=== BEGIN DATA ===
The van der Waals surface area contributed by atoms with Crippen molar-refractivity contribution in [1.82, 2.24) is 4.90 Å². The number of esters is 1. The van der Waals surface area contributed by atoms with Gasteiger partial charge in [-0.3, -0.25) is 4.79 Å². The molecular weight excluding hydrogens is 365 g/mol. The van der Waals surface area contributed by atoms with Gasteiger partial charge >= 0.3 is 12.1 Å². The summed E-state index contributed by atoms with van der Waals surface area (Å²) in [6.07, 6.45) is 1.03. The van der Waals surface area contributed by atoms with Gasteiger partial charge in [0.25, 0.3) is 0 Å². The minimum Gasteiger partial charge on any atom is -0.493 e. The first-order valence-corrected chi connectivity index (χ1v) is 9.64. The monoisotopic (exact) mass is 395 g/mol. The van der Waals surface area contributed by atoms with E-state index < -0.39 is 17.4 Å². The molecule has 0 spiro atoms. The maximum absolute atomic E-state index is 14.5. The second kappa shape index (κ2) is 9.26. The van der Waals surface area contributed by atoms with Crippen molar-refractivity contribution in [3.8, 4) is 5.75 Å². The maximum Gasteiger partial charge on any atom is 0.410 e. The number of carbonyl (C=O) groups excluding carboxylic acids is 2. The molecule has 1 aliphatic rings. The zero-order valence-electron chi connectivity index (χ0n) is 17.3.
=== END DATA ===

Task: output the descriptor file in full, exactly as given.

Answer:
The van der Waals surface area contributed by atoms with Crippen molar-refractivity contribution in [1.82, 2.24) is 4.90 Å². The number of esters is 1. The van der Waals surface area contributed by atoms with Gasteiger partial charge in [-0.3, -0.25) is 4.79 Å². The molecular weight excluding hydrogens is 365 g/mol. The van der Waals surface area contributed by atoms with Gasteiger partial charge >= 0.3 is 12.1 Å². The summed E-state index contributed by atoms with van der Waals surface area (Å²) in [6.07, 6.45) is 1.03. The van der Waals surface area contributed by atoms with Gasteiger partial charge in [0.25, 0.3) is 0 Å². The minimum Gasteiger partial charge on any atom is -0.493 e. The first-order valence-corrected chi connectivity index (χ1v) is 9.64. The monoisotopic (exact) mass is 395 g/mol. The van der Waals surface area contributed by atoms with E-state index < -0.39 is 17.4 Å². The molecule has 0 spiro atoms. The maximum absolute atomic E-state index is 14.5. The second kappa shape index (κ2) is 9.26. The van der Waals surface area contributed by atoms with Crippen molar-refractivity contribution in [3.8, 4) is 5.75 Å². The maximum Gasteiger partial charge on any atom is 0.410 e. The number of carbonyl (C=O) groups excluding carboxylic acids is 2. The molecule has 1 aliphatic rings. The zero-order valence-electron chi connectivity index (χ0n) is 17.3.